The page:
iBreak: The Daily Roundup (5/2)

iPod / General Knowledge

We can't say for sure, but we're guessing that within a day or so of the first iPhone debuting, there arose the need for the first iPhone repair. After all, we're only human. How can we be expected to hold a sleek little device for days, weeks, years on end and not accidentally land it in the sink every once in a while? Here at iResQ, we receive a flurry of repair requests on a constant basis. As much as we love carrying out repairs, we also want our customers to practice good care technique when it comes to maintaining their devices. Therefore, we're introducing this series called “The Daily Roundup,” in which we pull from our most interesting and teachable service requests in the hope that reading this could perhaps prevent you from needing a trip to a cell phone repair shop.

The carpet won't save it

  • The situation: A Baltimore man got in touch with us because he noticed some cracks in the lower right corner of his device's LCD display.
  • What caused it: The man's day enjoying some hard-earned couch time was interrupted when he found his device slipping to the floor. Though one might think that the floor's carpeting would save the machine, such was not the case, and when the man recovered it from the ground he noticed the crack.
  • The solution: This is a clear-cut case of a screen repair – that is, if the man wants it. Fortunately for him, no other part of the device was damaged, and he did say that the crack was small. Ultimately, then, this boils down to a cosmetic repair. If he feels his computing is significantly disrupted because of the crack, then we advise him to send the device in for a speedy repair.

Craggy old iPod needs a facelift

  • The situation: A Vermont man reached out to us because his iPod from 2006 (!!) is experiencing some major problems. It's not turning on like it should, and also it only works when plugged in. 
  • What caused it: First of all, we have to congratulate the man on retaining the 2006 iPod model. Given that he's had it for the better part of a decade, it's only natural that repair needs would come up eventually. But in this man's case, there may be a very specific reason for the not powering on that has nothing to do with normal device degradation. According to him, the powering problem began after he attempted to put his iPod on a magnetic holder in his car. He suspects that the magnet may have done some damage to the device's internal design. The fact that the device only works when plugged in, however, is likely due to the normal battery deterioration expected of an almost 10-year-old machine.
  • The solution: This is going to require a comprehensive evaluation at our shop. While the battery issue may likely be solved in the time it takes to replace the battery, the apparent damage from the magnetic exposure may take some additional troubleshooting.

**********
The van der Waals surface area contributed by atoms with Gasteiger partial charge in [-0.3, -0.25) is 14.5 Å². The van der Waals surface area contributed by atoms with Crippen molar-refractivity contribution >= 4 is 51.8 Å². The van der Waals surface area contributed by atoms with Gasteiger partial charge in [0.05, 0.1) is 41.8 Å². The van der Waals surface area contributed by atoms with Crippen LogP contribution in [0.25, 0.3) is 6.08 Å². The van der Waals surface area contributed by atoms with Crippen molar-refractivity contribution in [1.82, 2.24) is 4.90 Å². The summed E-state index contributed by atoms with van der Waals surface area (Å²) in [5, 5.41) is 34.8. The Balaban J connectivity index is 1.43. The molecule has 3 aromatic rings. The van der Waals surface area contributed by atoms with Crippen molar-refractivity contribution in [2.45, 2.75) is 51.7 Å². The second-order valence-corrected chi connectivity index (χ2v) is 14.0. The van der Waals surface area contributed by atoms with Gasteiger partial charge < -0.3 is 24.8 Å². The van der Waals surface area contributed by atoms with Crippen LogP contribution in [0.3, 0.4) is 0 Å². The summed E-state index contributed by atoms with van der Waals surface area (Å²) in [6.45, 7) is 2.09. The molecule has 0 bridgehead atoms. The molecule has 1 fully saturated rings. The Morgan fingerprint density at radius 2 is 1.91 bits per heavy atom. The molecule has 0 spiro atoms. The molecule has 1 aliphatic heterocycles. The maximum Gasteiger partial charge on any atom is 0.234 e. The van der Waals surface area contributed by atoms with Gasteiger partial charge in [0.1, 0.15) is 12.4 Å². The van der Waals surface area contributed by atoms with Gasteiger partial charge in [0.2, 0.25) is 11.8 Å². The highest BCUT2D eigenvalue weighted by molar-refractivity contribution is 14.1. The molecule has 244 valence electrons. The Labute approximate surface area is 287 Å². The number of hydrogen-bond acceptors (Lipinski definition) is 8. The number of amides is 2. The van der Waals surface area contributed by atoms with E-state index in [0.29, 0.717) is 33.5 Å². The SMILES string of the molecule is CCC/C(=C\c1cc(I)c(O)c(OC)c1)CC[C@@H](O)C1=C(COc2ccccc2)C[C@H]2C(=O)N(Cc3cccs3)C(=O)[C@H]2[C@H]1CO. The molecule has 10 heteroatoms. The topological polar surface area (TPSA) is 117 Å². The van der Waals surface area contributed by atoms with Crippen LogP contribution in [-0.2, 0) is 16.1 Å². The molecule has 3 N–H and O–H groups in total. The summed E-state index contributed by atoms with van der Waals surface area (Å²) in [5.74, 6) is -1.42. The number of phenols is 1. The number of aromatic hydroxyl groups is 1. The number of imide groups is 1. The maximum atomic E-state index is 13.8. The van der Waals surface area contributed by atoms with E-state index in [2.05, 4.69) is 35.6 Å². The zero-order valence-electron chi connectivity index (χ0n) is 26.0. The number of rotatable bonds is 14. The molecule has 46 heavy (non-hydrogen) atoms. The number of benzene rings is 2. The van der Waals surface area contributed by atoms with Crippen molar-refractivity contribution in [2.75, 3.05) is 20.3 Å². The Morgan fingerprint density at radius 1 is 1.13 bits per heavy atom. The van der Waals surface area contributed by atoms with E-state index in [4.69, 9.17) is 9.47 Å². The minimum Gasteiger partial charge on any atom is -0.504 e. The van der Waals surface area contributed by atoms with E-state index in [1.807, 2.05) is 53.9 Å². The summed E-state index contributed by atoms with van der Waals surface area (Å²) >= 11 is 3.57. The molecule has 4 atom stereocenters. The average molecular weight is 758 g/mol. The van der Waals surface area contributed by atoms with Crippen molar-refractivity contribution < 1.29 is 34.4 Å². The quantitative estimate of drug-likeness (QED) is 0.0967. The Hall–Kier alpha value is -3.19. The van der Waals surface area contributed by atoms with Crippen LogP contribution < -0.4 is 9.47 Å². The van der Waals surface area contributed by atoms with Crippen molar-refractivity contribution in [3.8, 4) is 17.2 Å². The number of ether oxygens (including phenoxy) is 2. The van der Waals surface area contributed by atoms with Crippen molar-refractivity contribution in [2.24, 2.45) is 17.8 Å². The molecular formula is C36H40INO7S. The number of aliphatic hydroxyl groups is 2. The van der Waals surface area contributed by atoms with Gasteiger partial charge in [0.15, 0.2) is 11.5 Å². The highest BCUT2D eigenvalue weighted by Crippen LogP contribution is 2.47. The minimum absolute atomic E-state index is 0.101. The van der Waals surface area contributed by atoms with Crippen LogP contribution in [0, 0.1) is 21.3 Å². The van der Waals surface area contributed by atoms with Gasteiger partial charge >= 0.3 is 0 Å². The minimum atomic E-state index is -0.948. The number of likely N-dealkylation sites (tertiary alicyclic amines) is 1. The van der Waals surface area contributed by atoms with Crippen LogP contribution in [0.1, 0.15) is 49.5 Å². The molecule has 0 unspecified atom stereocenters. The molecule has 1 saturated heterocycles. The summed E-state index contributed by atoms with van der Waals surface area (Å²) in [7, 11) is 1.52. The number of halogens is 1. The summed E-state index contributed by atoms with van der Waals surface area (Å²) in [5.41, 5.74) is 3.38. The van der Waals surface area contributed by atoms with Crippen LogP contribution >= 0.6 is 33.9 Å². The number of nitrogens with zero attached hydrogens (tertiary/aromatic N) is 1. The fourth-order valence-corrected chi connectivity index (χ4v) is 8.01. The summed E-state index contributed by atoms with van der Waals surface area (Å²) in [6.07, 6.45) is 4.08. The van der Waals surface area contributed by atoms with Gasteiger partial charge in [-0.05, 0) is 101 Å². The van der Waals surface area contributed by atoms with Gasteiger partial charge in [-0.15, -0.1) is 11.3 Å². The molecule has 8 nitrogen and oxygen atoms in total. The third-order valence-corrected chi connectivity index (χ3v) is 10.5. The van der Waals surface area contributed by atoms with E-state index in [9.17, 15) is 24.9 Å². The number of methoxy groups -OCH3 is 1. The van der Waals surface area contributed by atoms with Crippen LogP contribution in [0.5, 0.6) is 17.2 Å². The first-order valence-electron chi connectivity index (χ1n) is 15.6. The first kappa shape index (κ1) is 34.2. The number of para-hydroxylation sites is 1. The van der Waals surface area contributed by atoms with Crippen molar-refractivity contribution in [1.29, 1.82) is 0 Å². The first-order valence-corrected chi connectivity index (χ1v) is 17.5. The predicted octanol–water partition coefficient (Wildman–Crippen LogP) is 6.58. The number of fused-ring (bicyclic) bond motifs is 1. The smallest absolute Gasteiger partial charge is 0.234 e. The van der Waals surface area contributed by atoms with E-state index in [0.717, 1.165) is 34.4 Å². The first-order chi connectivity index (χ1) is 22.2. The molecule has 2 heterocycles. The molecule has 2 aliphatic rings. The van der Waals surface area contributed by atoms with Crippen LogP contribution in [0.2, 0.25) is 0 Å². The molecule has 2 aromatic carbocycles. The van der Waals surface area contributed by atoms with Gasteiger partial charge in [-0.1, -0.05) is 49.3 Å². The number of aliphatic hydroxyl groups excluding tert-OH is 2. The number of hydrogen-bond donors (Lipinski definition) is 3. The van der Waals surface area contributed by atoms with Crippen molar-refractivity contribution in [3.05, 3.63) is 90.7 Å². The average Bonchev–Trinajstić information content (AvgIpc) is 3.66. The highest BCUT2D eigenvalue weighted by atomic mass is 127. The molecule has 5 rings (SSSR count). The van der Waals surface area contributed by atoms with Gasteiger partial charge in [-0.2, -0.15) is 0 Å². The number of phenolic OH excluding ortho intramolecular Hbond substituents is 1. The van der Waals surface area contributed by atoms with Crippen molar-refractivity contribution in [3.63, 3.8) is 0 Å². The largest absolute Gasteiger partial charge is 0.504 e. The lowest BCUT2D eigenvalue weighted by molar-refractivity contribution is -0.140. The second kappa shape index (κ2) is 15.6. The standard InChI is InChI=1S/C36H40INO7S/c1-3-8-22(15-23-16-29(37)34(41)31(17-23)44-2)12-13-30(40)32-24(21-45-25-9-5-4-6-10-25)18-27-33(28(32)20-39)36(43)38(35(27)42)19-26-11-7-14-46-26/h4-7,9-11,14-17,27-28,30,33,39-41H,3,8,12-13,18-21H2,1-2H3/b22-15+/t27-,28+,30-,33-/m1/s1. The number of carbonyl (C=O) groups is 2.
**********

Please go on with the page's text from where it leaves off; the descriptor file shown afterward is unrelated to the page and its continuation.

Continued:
Not happy with iPod battery life

  • The situation: A New York woman sent in a diagnostic request because her two iPods are both experiencing battery issues. According to her, one of the devices has a battery life of two days, while the other only lasts for 24 hours.
  • What caused it: As we mentioned in the previous anecdote, there is a natural battery deterioration that takes place over time. No battery will last forever, and frequent use will only accelerate the rate at which the battery declines.  
  • The solution: The ultimate remedy in this case may be a battery replacement. That said, there are proactive measures iPod users can take to extend overall battery lifespan. According to Apple, these are some good tips for iPod users to practice in order to optimize device functionality and work toward boosting battery lifespan:
  1. Put the brightness on a low setting. By dimming the screen, you place less stress on the battery every second you use your iPod. Additionally, having an Apple device's brightness going full throttle places unnecessary strain on your eyes anyway. 
  2. Shut off the device's Wi-Fi. Far more people than necessary unintentionally have their device's Wi-Fi activated at all times. But if you're like most iPod users we know, then having the machine search for Wi-Fi constantly is a big waste, since you're often using it for music you already have. So do your device a favor and deactivate its Wi-Fi.
  3. Get rid of push notifications. Who needs them? Sure, push notifications can be helpful in alerting you to the presence of new apps. But you can carry out that same process by simply clicking on the App Store and seeing which updates or new functionalities are available. By deactivating push notifications, you take a significant proactive step toward prolonging device lifespan.
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